5 questions to Jocelyn Bell, laureate of the Grand Médaille 2018

Jocelyn Bell

On 20 November 2018, Professor Jocelyn Bell received the most prestigious scientific award of the Académie des Sciences, the Grande Médaille. Her discovery of pulsars, astronomical objects she identified from receiving regular radio pulses, paved new ways for astrophysics and science in general. As a citizen of the world, Professor Jocelyn Bell strongly encourages cultural and social minorities to engage in scientific research.

How did you discover pulsars?
By accident! In 1967, I was a PhD student at Cambridge University working on a project for which I was the first person to use a new instrument, a radio telescope. This instrument detected unexpected signals. I was fortunate enough to notice them, as they were a very small part of all the data: 5 mm on a 500 m paper chart! At the time, though, I was feeling as an imposter – I felt that, as a woman, and being from the North of the country, I did not belong in the very suave, civilized and confident environment of Cambridge. I had thus decided I would work my hardest so that I would not be expelled with a guilty conscience! When I told my supervisor, Antony Hewish, about these peculiar radio signals, he recommended me to produce an enlarged view of them through high-speed recording. But the signals had disappeared! Until, a month later, as I was feeling most anxious, I finally received a string of equally-spaced radio pulses…

How did you identify the cause of these pulses?
We had to be very creative. My supervisor’s first reaction was that it was human interference. But it was not: the pulses happened 4 minutes earlier every day, in line with a sidereal day, not a 24-hour solar day. He then wanted to check out the “LGM” option: could it be Little Green Men on another planet? If so, by Doppler effect, the pulse periods would have been shorter each time this planet would have come nearer to ours, which was not the case. Other possibilities were checked out. Finally, a colleague estimated that the source was at a distance of 200 light years. It was beyond the sun but still in the Milky Way galaxy. Fairly quick, as we knew what to look for, other pulsars were discovered. In the Summer of 1968, one was found in the Crab Nebula. It was gradually slowing. This implied it was not a vibrating element, which would accelerate before stopping, but a rotating one: it had to be a neutron star.

Why are pulsars a major discovery?
It was the discovery of something new: nobody had taken seriously the proposition, dating from 1934, that, during their supernova explosions, massive stars saw their cores compressed into “neutron stars”. But here they were! These neutron stars are extremely dense: as if the lid of a plastic bottle contained the whole human population. Their gravity is thus extremely strong: if something fell on to a neutron star, it would reach the ground at the speed of light! And the density at the centre of the star is 1010 times that of its surface, although it is only 10 km below. It might consist merely of fundamental particles. All this stretches our understanding to a considerable extent. Pulsars spin very fast and are among the best clocks in the universe, which enables us to test Einstein’s theory of gravity: in their strong gravity field, is the trajectory of an object still independent from its composition? Finally, observations made on two-pulsar systems have evidenced the existence of gravitational waves. Pulsars are very fruitful discoveries indeed, and the Grande Médaille of the Académie des Sciences illustrates it wonderfully!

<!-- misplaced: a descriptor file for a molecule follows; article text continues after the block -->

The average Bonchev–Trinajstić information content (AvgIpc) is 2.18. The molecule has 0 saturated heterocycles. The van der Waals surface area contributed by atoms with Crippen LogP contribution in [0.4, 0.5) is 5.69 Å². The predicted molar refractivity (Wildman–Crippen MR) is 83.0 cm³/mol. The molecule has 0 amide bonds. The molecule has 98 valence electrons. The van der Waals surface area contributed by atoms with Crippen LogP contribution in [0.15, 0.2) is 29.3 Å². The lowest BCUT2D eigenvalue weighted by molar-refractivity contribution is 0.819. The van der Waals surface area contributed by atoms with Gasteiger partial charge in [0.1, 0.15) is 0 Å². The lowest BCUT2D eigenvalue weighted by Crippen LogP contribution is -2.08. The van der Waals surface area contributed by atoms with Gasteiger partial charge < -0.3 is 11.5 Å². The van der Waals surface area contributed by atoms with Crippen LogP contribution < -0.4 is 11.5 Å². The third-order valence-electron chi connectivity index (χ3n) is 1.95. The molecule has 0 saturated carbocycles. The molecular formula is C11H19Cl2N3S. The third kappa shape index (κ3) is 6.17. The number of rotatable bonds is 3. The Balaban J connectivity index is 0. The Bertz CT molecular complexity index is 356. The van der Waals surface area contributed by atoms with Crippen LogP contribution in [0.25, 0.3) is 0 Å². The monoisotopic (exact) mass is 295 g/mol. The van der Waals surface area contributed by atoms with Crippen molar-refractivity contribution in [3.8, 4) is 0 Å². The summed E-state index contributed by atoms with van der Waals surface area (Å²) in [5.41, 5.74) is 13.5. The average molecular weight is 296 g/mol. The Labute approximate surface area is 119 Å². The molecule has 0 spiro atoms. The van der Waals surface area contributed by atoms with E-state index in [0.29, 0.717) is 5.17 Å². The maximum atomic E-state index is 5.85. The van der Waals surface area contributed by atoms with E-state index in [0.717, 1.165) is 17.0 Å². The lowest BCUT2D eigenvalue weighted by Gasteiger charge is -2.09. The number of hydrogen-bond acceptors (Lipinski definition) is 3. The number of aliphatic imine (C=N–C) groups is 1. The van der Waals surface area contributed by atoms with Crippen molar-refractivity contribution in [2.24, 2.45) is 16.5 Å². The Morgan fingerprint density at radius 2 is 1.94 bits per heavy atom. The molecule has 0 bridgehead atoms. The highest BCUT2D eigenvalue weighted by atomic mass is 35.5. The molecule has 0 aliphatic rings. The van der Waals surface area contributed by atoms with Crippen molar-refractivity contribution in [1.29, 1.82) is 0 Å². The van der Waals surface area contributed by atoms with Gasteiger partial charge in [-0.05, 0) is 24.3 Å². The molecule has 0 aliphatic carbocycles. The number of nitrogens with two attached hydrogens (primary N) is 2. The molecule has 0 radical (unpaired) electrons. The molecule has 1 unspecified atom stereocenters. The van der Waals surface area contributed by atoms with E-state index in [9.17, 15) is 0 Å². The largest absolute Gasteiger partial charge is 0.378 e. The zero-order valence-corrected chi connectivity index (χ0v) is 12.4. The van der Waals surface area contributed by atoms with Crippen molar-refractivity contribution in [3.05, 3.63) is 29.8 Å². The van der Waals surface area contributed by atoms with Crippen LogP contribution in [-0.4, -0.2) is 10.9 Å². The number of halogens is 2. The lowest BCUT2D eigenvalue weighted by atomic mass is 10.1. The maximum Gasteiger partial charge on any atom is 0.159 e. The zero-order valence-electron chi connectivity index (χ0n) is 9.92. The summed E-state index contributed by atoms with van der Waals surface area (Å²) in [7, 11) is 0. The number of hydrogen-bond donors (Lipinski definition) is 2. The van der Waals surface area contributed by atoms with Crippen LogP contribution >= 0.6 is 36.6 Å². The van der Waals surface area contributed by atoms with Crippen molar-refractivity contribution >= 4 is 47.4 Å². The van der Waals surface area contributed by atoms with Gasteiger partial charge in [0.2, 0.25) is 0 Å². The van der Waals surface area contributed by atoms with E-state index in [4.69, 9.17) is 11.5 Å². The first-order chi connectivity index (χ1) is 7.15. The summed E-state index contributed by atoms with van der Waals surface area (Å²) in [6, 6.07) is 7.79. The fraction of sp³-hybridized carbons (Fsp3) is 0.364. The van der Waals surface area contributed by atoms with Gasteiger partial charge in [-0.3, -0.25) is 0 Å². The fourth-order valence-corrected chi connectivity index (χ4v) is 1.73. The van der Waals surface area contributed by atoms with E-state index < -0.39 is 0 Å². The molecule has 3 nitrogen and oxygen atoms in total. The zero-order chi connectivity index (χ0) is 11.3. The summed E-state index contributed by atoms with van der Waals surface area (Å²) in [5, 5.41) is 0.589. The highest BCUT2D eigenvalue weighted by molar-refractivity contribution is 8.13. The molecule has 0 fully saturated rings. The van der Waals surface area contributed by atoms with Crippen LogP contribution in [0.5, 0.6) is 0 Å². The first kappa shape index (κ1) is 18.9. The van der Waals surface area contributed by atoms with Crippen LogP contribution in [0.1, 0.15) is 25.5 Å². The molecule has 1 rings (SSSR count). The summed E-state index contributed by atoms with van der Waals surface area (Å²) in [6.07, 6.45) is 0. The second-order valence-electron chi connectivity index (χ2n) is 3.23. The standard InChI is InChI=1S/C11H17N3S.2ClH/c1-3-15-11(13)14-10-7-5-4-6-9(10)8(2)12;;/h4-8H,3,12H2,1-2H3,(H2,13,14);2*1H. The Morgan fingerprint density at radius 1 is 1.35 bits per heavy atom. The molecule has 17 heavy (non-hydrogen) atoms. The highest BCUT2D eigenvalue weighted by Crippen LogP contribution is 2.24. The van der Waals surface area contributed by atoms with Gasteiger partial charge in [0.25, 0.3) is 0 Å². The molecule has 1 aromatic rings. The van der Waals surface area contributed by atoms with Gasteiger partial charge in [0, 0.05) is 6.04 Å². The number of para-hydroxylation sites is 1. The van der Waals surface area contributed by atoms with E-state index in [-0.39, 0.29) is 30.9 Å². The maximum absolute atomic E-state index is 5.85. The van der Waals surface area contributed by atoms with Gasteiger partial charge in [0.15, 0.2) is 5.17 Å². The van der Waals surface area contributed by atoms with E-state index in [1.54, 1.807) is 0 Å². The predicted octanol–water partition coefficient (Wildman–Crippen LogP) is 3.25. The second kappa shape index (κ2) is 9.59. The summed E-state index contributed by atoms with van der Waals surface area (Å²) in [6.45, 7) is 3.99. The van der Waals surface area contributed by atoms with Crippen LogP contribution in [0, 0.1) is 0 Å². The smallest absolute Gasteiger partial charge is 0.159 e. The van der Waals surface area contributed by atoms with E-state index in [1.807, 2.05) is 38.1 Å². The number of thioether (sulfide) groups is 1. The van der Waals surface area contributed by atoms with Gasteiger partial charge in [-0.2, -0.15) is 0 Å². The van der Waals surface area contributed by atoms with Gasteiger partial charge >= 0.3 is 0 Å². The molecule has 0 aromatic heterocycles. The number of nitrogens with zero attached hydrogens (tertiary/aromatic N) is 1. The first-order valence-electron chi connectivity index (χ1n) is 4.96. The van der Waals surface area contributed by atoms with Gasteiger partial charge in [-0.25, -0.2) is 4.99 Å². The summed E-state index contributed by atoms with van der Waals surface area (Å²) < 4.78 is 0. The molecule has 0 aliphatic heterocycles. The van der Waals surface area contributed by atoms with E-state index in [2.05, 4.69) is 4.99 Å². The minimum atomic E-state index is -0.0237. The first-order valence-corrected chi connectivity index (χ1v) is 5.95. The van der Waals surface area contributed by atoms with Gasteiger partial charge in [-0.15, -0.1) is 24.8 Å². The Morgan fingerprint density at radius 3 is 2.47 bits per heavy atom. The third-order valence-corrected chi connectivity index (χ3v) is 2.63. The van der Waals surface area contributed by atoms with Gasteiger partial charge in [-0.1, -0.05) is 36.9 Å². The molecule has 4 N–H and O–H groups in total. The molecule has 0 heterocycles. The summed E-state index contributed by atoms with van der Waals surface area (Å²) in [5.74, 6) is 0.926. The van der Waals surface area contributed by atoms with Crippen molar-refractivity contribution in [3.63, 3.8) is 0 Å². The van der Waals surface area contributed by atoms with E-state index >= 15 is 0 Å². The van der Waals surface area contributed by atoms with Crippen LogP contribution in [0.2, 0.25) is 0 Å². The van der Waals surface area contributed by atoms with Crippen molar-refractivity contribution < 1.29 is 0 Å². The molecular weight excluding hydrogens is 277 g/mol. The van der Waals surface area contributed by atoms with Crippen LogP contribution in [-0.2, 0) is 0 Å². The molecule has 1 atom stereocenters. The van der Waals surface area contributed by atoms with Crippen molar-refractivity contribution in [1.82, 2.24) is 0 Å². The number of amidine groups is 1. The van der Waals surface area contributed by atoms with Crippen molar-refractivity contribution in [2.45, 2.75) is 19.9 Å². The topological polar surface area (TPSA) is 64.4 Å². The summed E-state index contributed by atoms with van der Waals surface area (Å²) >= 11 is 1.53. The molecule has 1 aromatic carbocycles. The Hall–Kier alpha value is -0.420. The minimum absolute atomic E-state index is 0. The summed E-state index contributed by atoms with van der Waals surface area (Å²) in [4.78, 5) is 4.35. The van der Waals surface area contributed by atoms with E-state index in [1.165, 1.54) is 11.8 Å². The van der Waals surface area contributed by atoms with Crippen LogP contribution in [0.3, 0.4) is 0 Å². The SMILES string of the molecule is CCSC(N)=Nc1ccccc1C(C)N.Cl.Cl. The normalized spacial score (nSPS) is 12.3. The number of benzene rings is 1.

Did pulsars also improve the academic visibility of astrophysics?
Undoubtedly so. There had been no Nobel Prize for astrophysics until Antony Hewish was awarded it in 1974. I was proud my stars had convinced the jury there was good science in astronomy. I also knew it would create a precedent: since then, about 20 astronomers have received the Nobel Prize in physics!

Did being a woman affect your scientific career?
It seemed to me normal that the Nobel jury would not notice the postdoctoral student I was then and paid sole tribute to my supervisor. I don’t think it was a question of gender, although there were very few female students or supervisors. I was already married and had a son, however: throughout my career, being a woman affected the organization of my work. The British society was long convinced it was shameful for a woman to work. As a woman, though, I did bring new ways of thinking to the University of Cambridge! Today, English-speaking countries have an under-average proportion of women astronomers, the best countries being in Southern Europe, including France, and Southern America. But the issue is broader. I have donated to the Institute of Physics the $3 million Special Breakthrough Prize money I have received, to help women, under-represented ethnic minority and refugee students become physics researchers. For the sake of science, we should encourage diversity!

An interview by Nicolas Rigaud